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I would like to complete a pharmacy software proof concept. But I have a few questions I do not know.

Physician information

In order to refill or dispense a new RX the software needs to have access to a database of current doctors, is there a downloadable database or a service I can interact with to get a list of current practicing doctors ?

Medication information

needs to access a database of medications, which I believe companies like Medispan offer for a price. How much does interacting with these kinds of companies cost.

Billing

How can I interface be it with an insurance company, medicare, medicaid, etc for billing ? I have seen these programs are able to submit orders and get a response automatically for how much was billed and how much was paid etc.

What I have done

I started to just work on basic windows form application which would be the client and then I imagine I would have to connect it to my server in order to perform authentication etc before I billed for them from the server.

Are the client applications connecting with the APIs directly or just an intermediary web service which in turn does all the work ?

I also found one open source project http://www.anshealth.com/ but it seems like its pretty complicated to setup and there isn't much documentation. There hasn't been a post in their forums since last year.

Edit

I edited my question in order to make it more specific, I have asked specifically three questions.

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closed as too broad by mattnz, thorsten müller, Kilian Foth, maple_shaft Jul 10 at 10:24

There are either too many possible answers, or good answers would be too long for this format. Please add details to narrow the answer set or to isolate an issue that can be answered in a few paragraphs.If this question can be reworded to fit the rules in the help center, please edit the question.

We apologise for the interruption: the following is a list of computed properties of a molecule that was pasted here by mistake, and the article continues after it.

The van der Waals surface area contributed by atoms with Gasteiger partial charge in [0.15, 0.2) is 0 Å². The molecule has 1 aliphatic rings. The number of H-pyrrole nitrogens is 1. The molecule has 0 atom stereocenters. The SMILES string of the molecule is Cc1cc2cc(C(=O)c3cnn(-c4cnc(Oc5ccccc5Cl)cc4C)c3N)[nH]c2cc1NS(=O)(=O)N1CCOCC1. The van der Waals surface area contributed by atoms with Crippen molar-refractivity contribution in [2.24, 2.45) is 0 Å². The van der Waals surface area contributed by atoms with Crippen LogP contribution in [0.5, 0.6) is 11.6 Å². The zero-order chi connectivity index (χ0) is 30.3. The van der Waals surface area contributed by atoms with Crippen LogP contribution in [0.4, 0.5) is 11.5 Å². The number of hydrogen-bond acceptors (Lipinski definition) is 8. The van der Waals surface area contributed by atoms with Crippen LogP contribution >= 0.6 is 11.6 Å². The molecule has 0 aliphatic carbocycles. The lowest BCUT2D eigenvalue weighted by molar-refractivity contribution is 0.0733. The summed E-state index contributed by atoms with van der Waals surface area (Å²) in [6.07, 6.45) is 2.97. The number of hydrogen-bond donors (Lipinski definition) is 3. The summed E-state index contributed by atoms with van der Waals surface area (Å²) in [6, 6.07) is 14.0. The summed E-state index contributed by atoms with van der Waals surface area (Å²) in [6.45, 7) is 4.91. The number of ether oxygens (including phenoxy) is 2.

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Although I have voted to close this as too broad, I think there's a question here that has valuable answer. Taking out the specifics, its a common question. "I want to write a simple program to compete with the very large, very expensive, very complex solutions on the market, it all seems so hard and complex and expensive, please help be understand it?. The answer is 'We can't help. It is a very large, very complex and therefore very expensive system for a very good reason. You have under estimated the size, complexity and expense of solving this problem –  mattnz Jul 10 at 2:37
    
I dont think it should've been marked as too broad, as my question asks specific questions that someone in the industry might have been able to answer. As to how do current programs interface with medicare, does medicare have an api to bill, etc. Isn't this where broad or design questions are asked as opposed to stackoverflow where very specific issues are asked ? –  Eduardo Dennis Jul 10 at 13:56
    
@EduardoDennis: it's not one or two specific questions, it's a very large number of specific questions, many of which won't be known until deep in the project. –  Steven A. Lowe Jul 10 at 20:39
    
@StevenA.Lowe Uunless someone reading has gone "deep in the project" and can answer them or provide information and wouldn't mind enlightening the rest of the world, hence the purpose of asking the questions... –  Eduardo Dennis Jul 10 at 20:45
    
@EduardoDennis: that would be a book, not a paragraph ;) –  Steven A. Lowe Jul 11 at 2:00

2 Answers 2

Large software products start out as small software products and feature creep from there until it does everything the customer wants it to. Rarely are large products made ex nihilo.

Start small - very small - and increment.

You write the smallest simplest thing you can that works in the realm. Inventory tracking for example. Just write some code that handles inventory and have it grow from there. Once that piece works and could potentially be used, you find potential customers about what it lacks... then you write that piece. And keep going.